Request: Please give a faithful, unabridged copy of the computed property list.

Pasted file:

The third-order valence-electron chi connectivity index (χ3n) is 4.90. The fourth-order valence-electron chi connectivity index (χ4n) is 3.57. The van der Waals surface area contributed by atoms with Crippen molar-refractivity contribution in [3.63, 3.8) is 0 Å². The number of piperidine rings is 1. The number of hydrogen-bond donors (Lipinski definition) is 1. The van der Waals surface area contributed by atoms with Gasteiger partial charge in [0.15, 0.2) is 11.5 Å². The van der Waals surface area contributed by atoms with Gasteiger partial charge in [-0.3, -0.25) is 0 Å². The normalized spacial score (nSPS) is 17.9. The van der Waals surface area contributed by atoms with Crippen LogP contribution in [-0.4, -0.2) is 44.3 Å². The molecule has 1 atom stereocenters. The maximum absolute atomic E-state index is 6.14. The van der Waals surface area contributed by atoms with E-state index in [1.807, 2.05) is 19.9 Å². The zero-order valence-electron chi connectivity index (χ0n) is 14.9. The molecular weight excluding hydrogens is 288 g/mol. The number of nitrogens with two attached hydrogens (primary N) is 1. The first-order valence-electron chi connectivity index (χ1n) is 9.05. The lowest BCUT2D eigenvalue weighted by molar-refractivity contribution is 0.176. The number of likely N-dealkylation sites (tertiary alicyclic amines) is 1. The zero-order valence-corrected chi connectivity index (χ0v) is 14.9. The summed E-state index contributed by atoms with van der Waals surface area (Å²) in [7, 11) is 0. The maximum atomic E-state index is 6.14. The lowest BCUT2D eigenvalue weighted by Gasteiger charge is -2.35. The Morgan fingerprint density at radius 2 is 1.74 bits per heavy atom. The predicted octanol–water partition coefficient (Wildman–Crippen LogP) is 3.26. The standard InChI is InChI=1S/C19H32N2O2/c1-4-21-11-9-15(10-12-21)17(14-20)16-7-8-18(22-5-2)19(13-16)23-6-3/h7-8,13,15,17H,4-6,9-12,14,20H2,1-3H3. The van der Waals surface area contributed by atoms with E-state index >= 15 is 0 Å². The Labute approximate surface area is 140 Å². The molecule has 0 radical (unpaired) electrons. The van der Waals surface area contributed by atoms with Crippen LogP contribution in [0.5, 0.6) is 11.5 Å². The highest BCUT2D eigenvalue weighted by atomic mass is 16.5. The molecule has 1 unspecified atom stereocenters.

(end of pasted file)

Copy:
The third-order valence-electron chi connectivity index (χ3n) is 4.90. The fourth-order valence-electron chi connectivity index (χ4n) is 3.57. The van der Waals surface area contributed by atoms with Crippen molar-refractivity contribution in [3.63, 3.8) is 0 Å². The number of piperidine rings is 1. The number of hydrogen-bond donors (Lipinski definition) is 1. The van der Waals surface area contributed by atoms with Gasteiger partial charge in [0.15, 0.2) is 11.5 Å². The van der Waals surface area contributed by atoms with Gasteiger partial charge in [-0.3, -0.25) is 0 Å². The normalized spacial score (nSPS) is 17.9. The van der Waals surface area contributed by atoms with Crippen LogP contribution in [-0.4, -0.2) is 44.3 Å². The molecule has 1 atom stereocenters. The maximum absolute atomic E-state index is 6.14. The van der Waals surface area contributed by atoms with E-state index in [1.807, 2.05) is 19.9 Å². The zero-order valence-electron chi connectivity index (χ0n) is 14.9. The molecular weight excluding hydrogens is 288 g/mol. The number of nitrogens with two attached hydrogens (primary N) is 1. The first-order valence-electron chi connectivity index (χ1n) is 9.05. The lowest BCUT2D eigenvalue weighted by molar-refractivity contribution is 0.176. The number of likely N-dealkylation sites (tertiary alicyclic amines) is 1. The zero-order valence-corrected chi connectivity index (χ0v) is 14.9. The summed E-state index contributed by atoms with van der Waals surface area (Å²) in [7, 11) is 0. The maximum atomic E-state index is 6.14. The lowest BCUT2D eigenvalue weighted by Gasteiger charge is -2.35. The Morgan fingerprint density at radius 2 is 1.74 bits per heavy atom. The predicted octanol–water partition coefficient (Wildman–Crippen LogP) is 3.26. The standard InChI is InChI=1S/C19H32N2O2/c1-4-21-11-9-15(10-12-21)17(14-20)16-7-8-18(22-5-2)19(13-16)23-6-3/h7-8,13,15,17H,4-6,9-12,14,20H2,1-3H3. The van der Waals surface area contributed by atoms with E-state index >= 15 is 0 Å². The Labute approximate surface area is 140 Å². The molecule has 0 radical (unpaired) electrons. The van der Waals surface area contributed by atoms with Crippen LogP contribution in [0.5, 0.6) is 11.5 Å². The highest BCUT2D eigenvalue weighted by atomic mass is 16.5. The molecule has 1 unspecified atom stereocenters.